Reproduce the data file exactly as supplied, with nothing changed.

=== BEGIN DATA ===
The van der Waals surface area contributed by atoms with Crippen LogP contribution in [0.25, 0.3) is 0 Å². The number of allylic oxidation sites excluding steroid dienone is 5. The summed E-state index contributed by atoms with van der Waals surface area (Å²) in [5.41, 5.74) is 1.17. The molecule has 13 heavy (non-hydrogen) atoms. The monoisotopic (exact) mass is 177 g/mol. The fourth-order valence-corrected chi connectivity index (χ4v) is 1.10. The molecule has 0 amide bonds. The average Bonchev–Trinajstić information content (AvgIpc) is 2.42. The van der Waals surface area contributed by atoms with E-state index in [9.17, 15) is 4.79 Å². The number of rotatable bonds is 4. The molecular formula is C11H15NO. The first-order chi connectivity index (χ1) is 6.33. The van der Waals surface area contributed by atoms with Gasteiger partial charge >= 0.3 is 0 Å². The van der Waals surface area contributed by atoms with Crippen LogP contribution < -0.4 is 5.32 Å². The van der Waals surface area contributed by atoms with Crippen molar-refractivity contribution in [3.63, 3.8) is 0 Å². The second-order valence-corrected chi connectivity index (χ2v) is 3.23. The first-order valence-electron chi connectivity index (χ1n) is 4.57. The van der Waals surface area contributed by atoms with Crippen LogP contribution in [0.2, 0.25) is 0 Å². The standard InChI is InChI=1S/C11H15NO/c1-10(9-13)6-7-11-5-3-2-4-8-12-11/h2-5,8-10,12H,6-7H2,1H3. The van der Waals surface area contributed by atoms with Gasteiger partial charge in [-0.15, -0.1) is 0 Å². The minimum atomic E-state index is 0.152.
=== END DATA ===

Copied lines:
The van der Waals surface area contributed by atoms with Crippen LogP contribution in [0.25, 0.3) is 0 Å². The number of allylic oxidation sites excluding steroid dienone is 5. The summed E-state index contributed by atoms with van der Waals surface area (Å²) in [5.41, 5.74) is 1.17. The molecule has 13 heavy (non-hydrogen) atoms. The monoisotopic (exact) mass is 177 g/mol. The fourth-order valence-corrected chi connectivity index (χ4v) is 1.10. The molecule has 0 amide bonds. The average Bonchev–Trinajstić information content (AvgIpc) is 2.42. The van der Waals surface area contributed by atoms with E-state index in [9.17, 15) is 4.79 Å². The number of rotatable bonds is 4. The molecular formula is C11H15NO. The first-order chi connectivity index (χ1) is 6.33. The van der Waals surface area contributed by atoms with Gasteiger partial charge >= 0.3 is 0 Å². The van der Waals surface area contributed by atoms with Crippen LogP contribution < -0.4 is 5.32 Å². The van der Waals surface area contributed by atoms with Crippen molar-refractivity contribution in [3.63, 3.8) is 0 Å². The second-order valence-corrected chi connectivity index (χ2v) is 3.23. The first-order valence-electron chi connectivity index (χ1n) is 4.57. The van der Waals surface area contributed by atoms with Crippen LogP contribution in [0.2, 0.25) is 0 Å². The standard InChI is InChI=1S/C11H15NO/c1-10(9-13)6-7-11-5-3-2-4-8-12-11/h2-5,8-10,12H,6-7H2,1H3. The van der Waals surface area contributed by atoms with Gasteiger partial charge in [-0.15, -0.1) is 0 Å². The minimum atomic E-state index is 0.152.